Sreesanth believes in World Cup miracle after life ban lifted

S. Sreesanth at the Kerala High Court in Kochi on Monday.   -  PTI

Indian pace bowler Shanthakumaran Sreesanth said Tuesday he was dreaming of playing in the 2019 World Cup after a court lifted a life ban imposed over a match-fixing scandal.

The 34-year-old knows he faces a tough battle after four years in the wilderness, but he said he was inspired by the successful comeback of Pakistan's Mohammad Amir from a fixing ban.

The Kerala High Court lifted Sreesanth's ban on Monday, saying the Board of Control for Cricket in India (BCCI) had not proved his role in the 2013 Indian Premier League scandal.

Sreesanth said his first target would be to play games for Glenrothes in the Scottish league, and then Kerala, as he bids to fight back into the Indian team.

"My dream is to play 2019 World Cup for India," Sreesanth said.

"But I know it is next to impossible and it would be a miracle if I play in that World Cup. But I have always believed that miracles can happen. There might be stiff competition for fast bowlers' spots now. But there was competition even when I made my way into the Indian team.

"I have always felt that competition gets the best out of me. I just hope that I can do justice to my talent on my comeback."

The BCCI has not made any comment on the ruling. It could appeal or accept the verdict and let Sreesanth return.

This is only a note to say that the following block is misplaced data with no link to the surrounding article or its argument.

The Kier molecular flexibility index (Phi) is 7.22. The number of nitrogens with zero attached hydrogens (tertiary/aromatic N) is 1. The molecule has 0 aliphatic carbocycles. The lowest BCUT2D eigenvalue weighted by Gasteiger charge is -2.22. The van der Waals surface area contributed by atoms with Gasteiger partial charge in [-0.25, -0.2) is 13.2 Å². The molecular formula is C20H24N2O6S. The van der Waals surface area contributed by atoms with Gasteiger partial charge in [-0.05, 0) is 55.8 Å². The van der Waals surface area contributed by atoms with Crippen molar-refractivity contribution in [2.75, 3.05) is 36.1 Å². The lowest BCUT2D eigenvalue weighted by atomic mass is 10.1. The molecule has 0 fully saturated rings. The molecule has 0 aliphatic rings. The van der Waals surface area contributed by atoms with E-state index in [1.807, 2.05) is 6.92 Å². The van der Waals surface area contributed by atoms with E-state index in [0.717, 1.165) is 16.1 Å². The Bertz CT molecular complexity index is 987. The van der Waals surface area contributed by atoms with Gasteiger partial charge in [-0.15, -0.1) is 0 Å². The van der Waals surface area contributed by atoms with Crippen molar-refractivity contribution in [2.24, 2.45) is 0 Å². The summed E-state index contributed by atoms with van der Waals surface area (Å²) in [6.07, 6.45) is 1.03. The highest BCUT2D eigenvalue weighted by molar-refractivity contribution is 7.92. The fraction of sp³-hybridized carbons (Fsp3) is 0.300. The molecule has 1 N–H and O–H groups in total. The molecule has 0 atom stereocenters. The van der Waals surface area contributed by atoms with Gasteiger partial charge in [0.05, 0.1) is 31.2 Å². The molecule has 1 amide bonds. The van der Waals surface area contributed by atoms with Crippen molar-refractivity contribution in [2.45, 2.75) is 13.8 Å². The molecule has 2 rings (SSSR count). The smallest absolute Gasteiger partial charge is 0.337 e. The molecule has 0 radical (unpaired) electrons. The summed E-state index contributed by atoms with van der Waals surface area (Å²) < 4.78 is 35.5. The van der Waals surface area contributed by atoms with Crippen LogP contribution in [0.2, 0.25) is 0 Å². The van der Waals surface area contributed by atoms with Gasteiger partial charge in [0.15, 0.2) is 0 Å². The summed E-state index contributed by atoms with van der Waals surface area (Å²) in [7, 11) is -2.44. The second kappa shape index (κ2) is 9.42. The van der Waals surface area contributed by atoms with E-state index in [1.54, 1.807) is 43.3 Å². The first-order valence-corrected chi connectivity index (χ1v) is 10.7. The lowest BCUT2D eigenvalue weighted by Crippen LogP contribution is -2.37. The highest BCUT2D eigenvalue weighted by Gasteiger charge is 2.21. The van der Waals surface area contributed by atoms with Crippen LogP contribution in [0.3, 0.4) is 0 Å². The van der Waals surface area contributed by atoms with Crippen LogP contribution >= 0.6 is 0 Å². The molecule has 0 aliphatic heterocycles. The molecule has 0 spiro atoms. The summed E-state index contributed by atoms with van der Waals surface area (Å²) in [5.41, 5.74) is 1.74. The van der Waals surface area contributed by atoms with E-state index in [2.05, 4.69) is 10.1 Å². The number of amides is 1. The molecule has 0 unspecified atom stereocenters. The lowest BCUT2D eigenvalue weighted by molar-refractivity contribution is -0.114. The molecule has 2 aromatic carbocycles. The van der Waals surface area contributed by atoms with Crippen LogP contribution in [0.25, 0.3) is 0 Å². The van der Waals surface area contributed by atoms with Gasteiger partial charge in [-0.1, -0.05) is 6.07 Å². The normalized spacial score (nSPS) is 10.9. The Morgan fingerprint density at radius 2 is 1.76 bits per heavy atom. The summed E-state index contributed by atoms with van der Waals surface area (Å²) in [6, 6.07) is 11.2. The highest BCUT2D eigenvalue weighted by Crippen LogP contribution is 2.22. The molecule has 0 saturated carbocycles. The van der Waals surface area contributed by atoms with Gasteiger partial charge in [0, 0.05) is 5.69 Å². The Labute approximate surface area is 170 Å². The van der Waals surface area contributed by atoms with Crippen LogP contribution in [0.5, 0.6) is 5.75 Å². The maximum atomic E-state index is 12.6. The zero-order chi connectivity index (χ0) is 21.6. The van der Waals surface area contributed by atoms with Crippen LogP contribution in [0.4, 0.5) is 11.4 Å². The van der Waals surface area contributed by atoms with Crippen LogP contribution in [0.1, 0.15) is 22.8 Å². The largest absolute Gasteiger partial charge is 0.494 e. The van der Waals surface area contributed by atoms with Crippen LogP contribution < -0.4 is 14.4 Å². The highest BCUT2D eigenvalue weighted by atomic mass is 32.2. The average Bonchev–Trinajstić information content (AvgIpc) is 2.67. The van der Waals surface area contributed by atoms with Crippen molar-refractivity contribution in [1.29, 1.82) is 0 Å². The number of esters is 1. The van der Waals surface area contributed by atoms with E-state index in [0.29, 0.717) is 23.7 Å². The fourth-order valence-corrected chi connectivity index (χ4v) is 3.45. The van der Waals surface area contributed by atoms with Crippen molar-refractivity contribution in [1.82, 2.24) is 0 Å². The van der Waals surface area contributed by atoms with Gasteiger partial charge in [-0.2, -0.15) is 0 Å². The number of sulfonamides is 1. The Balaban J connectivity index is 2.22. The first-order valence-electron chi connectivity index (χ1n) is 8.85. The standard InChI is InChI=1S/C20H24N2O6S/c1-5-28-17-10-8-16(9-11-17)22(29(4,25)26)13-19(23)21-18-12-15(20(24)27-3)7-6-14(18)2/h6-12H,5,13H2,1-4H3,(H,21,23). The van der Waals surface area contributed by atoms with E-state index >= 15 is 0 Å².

'A new life'

The 2013 IPL season was mired in controversy after police launched legal proceedings against several officials and three Rajasthan Royals players, including Sreesanth, for illegal betting and spot-fixing.

All three were cleared of spot-fixing charges by a New Delhi court in 2015, but Sreesanth's life ban by the BCCI remained in place until Monday's ruling.

Sreesanth, who was 13 short of 100 Test wickets when he was banned, said he was optimistic of being given official approval to play.

"Today I'm feeling much better than how I felt when I got my maiden call-up to the Indian team," said Sreesanth, who was banned with fellow Rajasthan Royals players Ajit Chandila and Ankeet Chavan.

"It is a new life for me. Even the biggest of criminals don't go through what I or my family went through. A small incident was portrayed in the wrong way in front of the world. Maybe that's how the world works, I don't know."

He highlighted the case of Pakistani bowler Amir, who was found guilty of match-fixing in court and banned for five years in 2011.

Amir made an early return in 2015 and helped Pakistan beat India in the Champions Trophy final in June. "I just hope that happens in my career too," said Sreesanth.

While Sreesanth had denied any role in the IPL match-fixing, the Kerala court said he had been a victim of his own silence in not defending himself at the time.

"Complacency in the matter on the part of Sreesanth is really condemnable," said the judge in his ruling.

"To uphold the dignity of the game, he should have publicly disapproved (of) the conduct of Jiju Janardanan, especially when his name was dragged into the controversy."

Janardanan was a friend of Sreesanth who was accused of acting as a link between the players and illegal bookies. "Anyhow, having suffered a ban now almost for four years, nothing further is required in this matter," the court concluded.

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